I have a confession to make. I’m a recovering money control freak. My wife laughed at me for years as I tracked ever little penny of expenses. The reality was it was a good thing to know about my spending, but now with the kid I just don’t have the time to bother with the same level of detail.
So how do you get over being a money control freak? Start automatic bill payments and fund transfers for your savings, then comes the hard part. Don’t track them as every tranfer leaves the account each month (Alright, you can make sure they leave on the first month). Just limit yourself to doing the end of month summary check to see if you have any extra money in your chequing account that can go over the high interest savings account.
I’ve now go it all set up so I have to pay just two bills in online banking and do one account transfer of money. Every other bill and account transfer is now automatic.
It’s been several months now and it is working. I’m spending less time checking my bank balances and more time reading and playing with the kid. So if you are a fellow money control freak, don’t worry there is hope. All you have to do is give up just a bit of control and get a life beyond your money. After all isn’t all this saving for early retirement about having time to do the things you love. Why wait until your retired to start?
Well in my search for retirement data I have done many Google searches and read many books. Below is a sampling of information I found useful.
Canadian Early Retirement Books
Stop Working – Start Living by Dianne Nahirny: A good book on control spending and about being creative on how to save money and make a little more cash.
Stop Working by Derek Foster: Derek’s a bit new to this entire early retirement thing, but his book does offer some ideas for investing for a very long time frame.
Free Parking & Advance to Go by Alan Dickson: Two books by Alan that provide a good reality shift for most people. It challenges your belief on how you define wealth and an excellent basic description of index investing and why it works can be found in Advance to Go.
US Early Retirement Book
Work Less Live More by Bob Clyatt: This is an excellent resource on some of the finer points of cost prediction for retirement and dealing with the lifestyle of being semi-early retired. Well worth the read for any Canadian or US retirement planner.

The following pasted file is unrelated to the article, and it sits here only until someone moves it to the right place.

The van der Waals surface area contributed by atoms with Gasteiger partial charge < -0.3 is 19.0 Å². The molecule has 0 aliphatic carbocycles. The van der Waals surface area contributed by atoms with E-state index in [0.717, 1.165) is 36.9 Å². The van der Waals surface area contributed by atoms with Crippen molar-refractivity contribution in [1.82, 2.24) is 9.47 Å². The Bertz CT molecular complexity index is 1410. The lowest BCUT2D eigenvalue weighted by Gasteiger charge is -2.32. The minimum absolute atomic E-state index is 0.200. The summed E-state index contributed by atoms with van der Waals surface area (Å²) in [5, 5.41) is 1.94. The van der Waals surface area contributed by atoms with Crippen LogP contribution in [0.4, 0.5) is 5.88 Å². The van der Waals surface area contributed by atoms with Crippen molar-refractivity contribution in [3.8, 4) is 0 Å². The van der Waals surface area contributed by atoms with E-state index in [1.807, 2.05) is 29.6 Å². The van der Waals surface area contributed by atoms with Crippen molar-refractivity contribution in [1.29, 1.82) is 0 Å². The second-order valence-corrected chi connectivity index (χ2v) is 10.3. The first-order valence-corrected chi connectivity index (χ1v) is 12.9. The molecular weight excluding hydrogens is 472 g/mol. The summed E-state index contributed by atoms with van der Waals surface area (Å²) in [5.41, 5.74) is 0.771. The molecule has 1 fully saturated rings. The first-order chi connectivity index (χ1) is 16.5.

General Personal Finance Book
The Wealthy Barber by David Chilton: A classic read for anyone who is just starting out. It covers the basics of insurance and saving, but you might want to take some of his advice with a grain or two of salt.
The Intelligent Investor by Benjamin Graham: A classic read on investing. I personally enjoyed the edition with commentary by Jason Zweig on each chapter. He points of many little facts that provide some reference to investing today versus investing in Graham’s time.
The Retire Early Homepage – A great site with many useful articles. It is written mainly for the US, but it has lots of useful information including a great article on the 4% rule.
Dory’s Early Retirement Forum – With over 3000 members of early retirees or people planning early retirement this page is a gold mine of advice from people who are living the dream of early retirement. On last count there were around 11,000 topics and almost 200,000 posts. The board is mostly US based, but there are a few regular Canadian posters as well. If you can’t find what you need in the search function, join up and put in a post. The same topics tend to come up and those with good memories will often post links to previous topics.
Enjoy reading everyone. I’ll post more links as I get some more time to dig in my bookmarks.
On my personal library shelf I have built up a small collection of some of my favorite retirement planning books. Out of all of these the one I like the best so far has been Stop Working – Start Living by Dianne Nahirny.
Dianne retired at age 36 and during her working life never made much of a salary (around $20,000/year), but she did make good money off a few house deals. She left the working world with a net worth of just $225,000. So the obvious question is with such a low net worth how is she financially independent? That is the lesson of the book: control your costs or they will control you.
Her book has two parts, the first part focuses on attitudes around money and how she came to her freedom day. More than anything what I was left with was the idea was to control your day to day spending and stop wasting money on things that don’t mean anything to you (ie: your power bill). That way you feel fine spending money on those luxury items you really want. In Dianne’s case, it was things like a antique gold locket, fur coat and a trip to Europe on the Concorde.
The second half of the book gets down to how to control your money. Some her examples are a bit extreme for my taste, but it proves the point. If your creative there is little no end in sight on ways to avoid costs and save money. The added bonus to her methods is you will be a kinder to the earth as you waste fewer resources. Which is exactly how I view it. I’m not saving the planet with low wattage light bulbs, I’m saving a few bucks and now have a $40/month power bill, so I’m taking that savings and building up to buy a new LCD TV.